Truck Accident Dangers Around San Jose
Personal Injury Lawyer Helping Clients in San Jose, Cupertino, Mountain View, and Throughout the Bay Area
In Silicon Valley and around California, news stories recounting serious accidents involving semi trucks or other large commercial vehicles are too easy to be found. Take for example the crash in September 2015 near Goshen that claimed the lives of two victims and injured another three. ABC30 notes that the trucker failed to slow down and stop when other vehicles did the same in a construction zone. Several signs were posted warning drivers of the construction.
On Interstate 80 in Nevada, another fatal truck crash occurred in the dark hours of an early Sunday morning. KTVN.com reported that the truck driver hit a guard rail after going off of the road. His efforts to correct failed as he flipped his truck. A passenger in the rig died after being thrown from the vehicle.
How Common are These Accidents?
Data from the National Highway Traffic Safety Administration indicates a serious trend in truck accident fatalities in California. In 2013, 243 people statewide died in large truck wrecks. In the five-year span from 2009 to 2013, the following fatalities occurred in and around San Jose in these crashes:
- In San Joaquin County, 47 people died.
- In Alameda County, 33 people died.
- In Merced County, 28 people died.
- In Stanislaus County, 25 people died.
- In Santa Clara County, 20 people died.
Another 25 people lost their lives in collisions with large trucks in Santa Cruz, San Mateo and San Benito Counties combined.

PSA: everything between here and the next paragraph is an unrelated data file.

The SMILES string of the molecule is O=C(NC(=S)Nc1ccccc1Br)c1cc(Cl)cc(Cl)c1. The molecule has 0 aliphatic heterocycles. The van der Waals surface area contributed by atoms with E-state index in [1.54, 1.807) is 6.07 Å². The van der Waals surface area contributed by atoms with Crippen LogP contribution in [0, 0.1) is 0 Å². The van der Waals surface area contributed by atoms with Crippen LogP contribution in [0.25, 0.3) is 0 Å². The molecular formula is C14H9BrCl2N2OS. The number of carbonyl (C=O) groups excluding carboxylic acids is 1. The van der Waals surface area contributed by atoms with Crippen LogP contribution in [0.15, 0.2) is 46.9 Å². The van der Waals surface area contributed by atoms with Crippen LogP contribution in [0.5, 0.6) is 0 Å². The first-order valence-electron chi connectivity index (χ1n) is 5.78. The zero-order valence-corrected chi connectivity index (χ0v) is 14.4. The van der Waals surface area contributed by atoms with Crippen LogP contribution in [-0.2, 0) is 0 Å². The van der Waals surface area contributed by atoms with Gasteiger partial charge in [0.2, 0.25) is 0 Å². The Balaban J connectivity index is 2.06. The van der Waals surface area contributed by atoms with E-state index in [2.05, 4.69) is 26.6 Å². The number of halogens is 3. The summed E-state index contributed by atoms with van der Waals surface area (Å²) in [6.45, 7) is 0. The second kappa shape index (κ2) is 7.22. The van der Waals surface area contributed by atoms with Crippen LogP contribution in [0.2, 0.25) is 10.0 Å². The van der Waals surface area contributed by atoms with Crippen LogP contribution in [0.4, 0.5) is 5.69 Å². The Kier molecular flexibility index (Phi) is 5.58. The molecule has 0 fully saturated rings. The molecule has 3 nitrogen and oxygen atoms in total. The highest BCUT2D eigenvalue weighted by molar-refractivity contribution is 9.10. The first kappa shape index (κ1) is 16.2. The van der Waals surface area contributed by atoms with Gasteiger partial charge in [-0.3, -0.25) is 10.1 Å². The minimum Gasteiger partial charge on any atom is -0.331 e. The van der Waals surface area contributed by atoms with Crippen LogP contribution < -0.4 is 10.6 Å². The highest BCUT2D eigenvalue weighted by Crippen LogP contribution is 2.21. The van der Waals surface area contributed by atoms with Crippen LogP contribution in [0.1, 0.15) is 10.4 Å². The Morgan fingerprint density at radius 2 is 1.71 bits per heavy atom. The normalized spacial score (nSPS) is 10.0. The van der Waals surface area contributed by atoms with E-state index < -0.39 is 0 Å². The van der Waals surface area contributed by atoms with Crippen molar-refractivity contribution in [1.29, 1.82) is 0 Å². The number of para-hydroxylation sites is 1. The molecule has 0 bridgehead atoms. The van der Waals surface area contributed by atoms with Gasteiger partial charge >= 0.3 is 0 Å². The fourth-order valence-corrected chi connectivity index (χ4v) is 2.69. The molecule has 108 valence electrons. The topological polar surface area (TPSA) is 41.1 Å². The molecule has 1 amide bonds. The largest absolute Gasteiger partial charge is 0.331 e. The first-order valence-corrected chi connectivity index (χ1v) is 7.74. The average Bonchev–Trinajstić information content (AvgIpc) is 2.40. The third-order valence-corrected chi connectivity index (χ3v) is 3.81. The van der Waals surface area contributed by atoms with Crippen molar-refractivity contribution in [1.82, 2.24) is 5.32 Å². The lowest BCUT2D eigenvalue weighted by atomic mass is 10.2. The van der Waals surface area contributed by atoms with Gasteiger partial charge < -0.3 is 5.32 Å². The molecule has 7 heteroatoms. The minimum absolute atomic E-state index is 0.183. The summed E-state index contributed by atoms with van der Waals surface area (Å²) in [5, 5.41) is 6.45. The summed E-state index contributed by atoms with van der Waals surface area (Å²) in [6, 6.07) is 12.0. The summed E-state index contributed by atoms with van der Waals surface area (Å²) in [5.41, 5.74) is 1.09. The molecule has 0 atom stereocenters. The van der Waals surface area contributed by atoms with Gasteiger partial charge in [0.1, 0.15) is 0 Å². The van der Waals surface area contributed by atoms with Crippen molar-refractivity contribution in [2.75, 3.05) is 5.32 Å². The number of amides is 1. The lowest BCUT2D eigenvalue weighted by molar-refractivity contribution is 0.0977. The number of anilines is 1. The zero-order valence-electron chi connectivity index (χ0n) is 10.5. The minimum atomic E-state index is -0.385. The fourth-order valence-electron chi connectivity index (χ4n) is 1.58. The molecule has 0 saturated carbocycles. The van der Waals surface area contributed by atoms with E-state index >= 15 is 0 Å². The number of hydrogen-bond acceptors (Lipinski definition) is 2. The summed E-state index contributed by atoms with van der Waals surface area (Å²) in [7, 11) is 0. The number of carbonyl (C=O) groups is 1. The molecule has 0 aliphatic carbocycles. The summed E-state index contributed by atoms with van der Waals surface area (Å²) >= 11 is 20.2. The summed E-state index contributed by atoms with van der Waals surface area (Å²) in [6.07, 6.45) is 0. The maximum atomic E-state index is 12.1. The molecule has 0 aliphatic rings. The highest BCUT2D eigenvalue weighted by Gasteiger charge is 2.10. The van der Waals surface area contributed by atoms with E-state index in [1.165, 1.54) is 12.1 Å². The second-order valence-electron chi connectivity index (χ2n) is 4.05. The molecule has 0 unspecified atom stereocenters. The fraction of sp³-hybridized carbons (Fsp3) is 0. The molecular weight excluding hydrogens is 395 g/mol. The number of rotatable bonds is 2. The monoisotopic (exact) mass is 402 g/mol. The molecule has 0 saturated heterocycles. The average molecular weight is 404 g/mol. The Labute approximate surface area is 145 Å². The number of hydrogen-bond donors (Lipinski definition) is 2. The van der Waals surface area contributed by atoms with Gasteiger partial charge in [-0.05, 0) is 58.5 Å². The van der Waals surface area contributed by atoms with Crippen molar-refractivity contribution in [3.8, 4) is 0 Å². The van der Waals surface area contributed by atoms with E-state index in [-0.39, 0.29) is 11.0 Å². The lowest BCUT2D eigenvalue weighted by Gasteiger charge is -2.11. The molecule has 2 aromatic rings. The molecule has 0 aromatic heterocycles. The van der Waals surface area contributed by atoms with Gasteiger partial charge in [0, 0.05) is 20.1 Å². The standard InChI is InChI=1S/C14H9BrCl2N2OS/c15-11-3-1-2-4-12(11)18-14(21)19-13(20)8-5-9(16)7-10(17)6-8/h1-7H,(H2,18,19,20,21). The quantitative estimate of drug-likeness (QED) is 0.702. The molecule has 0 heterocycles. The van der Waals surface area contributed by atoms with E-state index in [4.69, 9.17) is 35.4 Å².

Can This Situation Be Improved?
Speed, fatigue, and impairment are all known to be common factors in many truck accidents. The possibility of embedding special units in trucks to monitor speeds is being considered according to Business Insurance.
The Federal Motor Carrier Safety Administration has also recently completed additional research ordered by Congress regarding truck driver fatigue. This research comes after a stay of a new rule regarding driver break times notes Supply Chain Digest. The new rules were put on hold pending further data collection. JOC.com notes that the results of the research could be presented to the government in the next few months.
The FMCSA is also expected to launch a new database in the coming months. This database will be used to monitor drug and alcohol use as well as violations for all drivers who hold commercial licenses. Special rules surrounding pre-hire screenings will also be enacted per the Commercial Carrier Journal. At the same time, Bulk Transporter indicates that random drug and alcohol tests will continue.
Is There Anything Santa Clara County Residents Can Do?
Taking action after an accident is important. People in this position are encouraged to contact an experienced attorney for help to seek appropriate compensation.